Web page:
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Eye and smell tests may reveal early dementia signs

Simple eye and smell tests could be used to spot dementia years before people experience memory symptoms, research suggests.

Researchers at Moorfields eye hospital and the UCL Institute of Ophthalmology found a link between poor cognitive ability – a “clear warning sign” of the early stages of Alzheimer’s – and the thickness of people’s retinal nerves.

In a trial of more than 33,000 participants who were tested on memory, reaction time and reasoning, eye scans showed the nerve fibre layer was significantly thinner among those who performed poorly on cognitive tests.

Exercise can change brain structure and reduce dementia risk

Getting regular exercise can lower the risk of cognitive decline and can even change our brain structure and improve its functioning, according to a new consensus statement issued today by the Global Council on Brain Health (GCBH).

Brisk walking, cycling, strength training, and group exercise classes can provide brain health benefits, as well as overall health benefits.

Read more on the University of Exeter website.

Well-designed gardens can help people living with dementia

Over the summer months, when we are all spending more time in our gardens, it is worth remembering that outside areas can offer a lot to people with dementia.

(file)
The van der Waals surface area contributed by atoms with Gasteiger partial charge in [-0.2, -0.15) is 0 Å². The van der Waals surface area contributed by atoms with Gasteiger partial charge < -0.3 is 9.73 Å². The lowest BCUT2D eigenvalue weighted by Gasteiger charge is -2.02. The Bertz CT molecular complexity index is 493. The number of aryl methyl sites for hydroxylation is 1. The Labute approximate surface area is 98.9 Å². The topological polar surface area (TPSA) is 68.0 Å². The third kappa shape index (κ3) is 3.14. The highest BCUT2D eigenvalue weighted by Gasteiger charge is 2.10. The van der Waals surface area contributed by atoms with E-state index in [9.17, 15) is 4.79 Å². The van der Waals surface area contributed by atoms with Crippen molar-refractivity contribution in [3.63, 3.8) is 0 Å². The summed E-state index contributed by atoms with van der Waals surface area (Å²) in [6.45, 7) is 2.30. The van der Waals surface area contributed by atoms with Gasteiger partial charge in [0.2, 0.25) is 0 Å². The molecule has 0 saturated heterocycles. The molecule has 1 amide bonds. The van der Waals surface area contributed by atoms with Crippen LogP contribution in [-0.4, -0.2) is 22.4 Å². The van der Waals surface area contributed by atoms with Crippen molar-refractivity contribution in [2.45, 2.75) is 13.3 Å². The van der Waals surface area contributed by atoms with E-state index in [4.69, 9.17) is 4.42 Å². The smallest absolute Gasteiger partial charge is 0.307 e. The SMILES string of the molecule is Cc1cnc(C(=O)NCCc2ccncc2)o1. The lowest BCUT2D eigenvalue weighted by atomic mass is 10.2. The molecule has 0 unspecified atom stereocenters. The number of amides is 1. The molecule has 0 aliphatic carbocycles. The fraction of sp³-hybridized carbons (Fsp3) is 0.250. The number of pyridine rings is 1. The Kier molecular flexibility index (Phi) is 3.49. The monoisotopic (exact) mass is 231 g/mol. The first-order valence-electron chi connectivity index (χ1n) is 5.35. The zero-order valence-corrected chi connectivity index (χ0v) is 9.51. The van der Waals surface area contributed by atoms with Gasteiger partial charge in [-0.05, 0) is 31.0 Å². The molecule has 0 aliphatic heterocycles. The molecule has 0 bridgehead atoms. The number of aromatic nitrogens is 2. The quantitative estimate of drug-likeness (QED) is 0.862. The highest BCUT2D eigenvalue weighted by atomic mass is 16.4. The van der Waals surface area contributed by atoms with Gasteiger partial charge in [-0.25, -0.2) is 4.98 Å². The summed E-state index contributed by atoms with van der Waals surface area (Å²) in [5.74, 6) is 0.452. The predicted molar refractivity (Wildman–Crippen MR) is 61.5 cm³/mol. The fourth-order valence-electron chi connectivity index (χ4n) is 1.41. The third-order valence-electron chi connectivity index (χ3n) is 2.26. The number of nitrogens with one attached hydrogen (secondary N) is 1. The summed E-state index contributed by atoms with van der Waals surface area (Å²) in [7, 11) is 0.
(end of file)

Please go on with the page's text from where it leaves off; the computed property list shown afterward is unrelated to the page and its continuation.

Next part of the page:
But their design makes a big difference as to how they can be enjoyed in a safe, engaging way.

Read more on the Bournemouth Echo website.

Abbeyfield’s Golden Gallery: Art & Soul exhibition

Dates: 16 Jun - 14 Oct 2016
Venue: Birmingham Museums and Art Galleries

Then touring to Nottingham City Arts, St Albans, Belfast

A pioneering new exhibition highlighting the therapeutic benefits art brings to older people - particularly those living with dementia and other medical conditions. National charity, The Abbeyfield Society, has been working with residents living at its houses and homes across the UK to create this stunning showcase of paintings, sculptures and textiles.

Dementia cannot be caught through blood transfusions, say scientists

Dementia cannot be caught through blood transfusions, a new study has shown. 

Last year researchers at University College London warned that some patients who had contracted Creuzfeldt Jakob Disease (CJD) through medical accidents also had Alzheimer’s disease, suggesting that the diseases were transmitted at the same time.  They warned that ‘theoretically’ the seeds of dementia could be accidentally passed on through a blood transfusion.

But now a large study by the Karolinska Institute in Sweden has found that there is no risk of transference.

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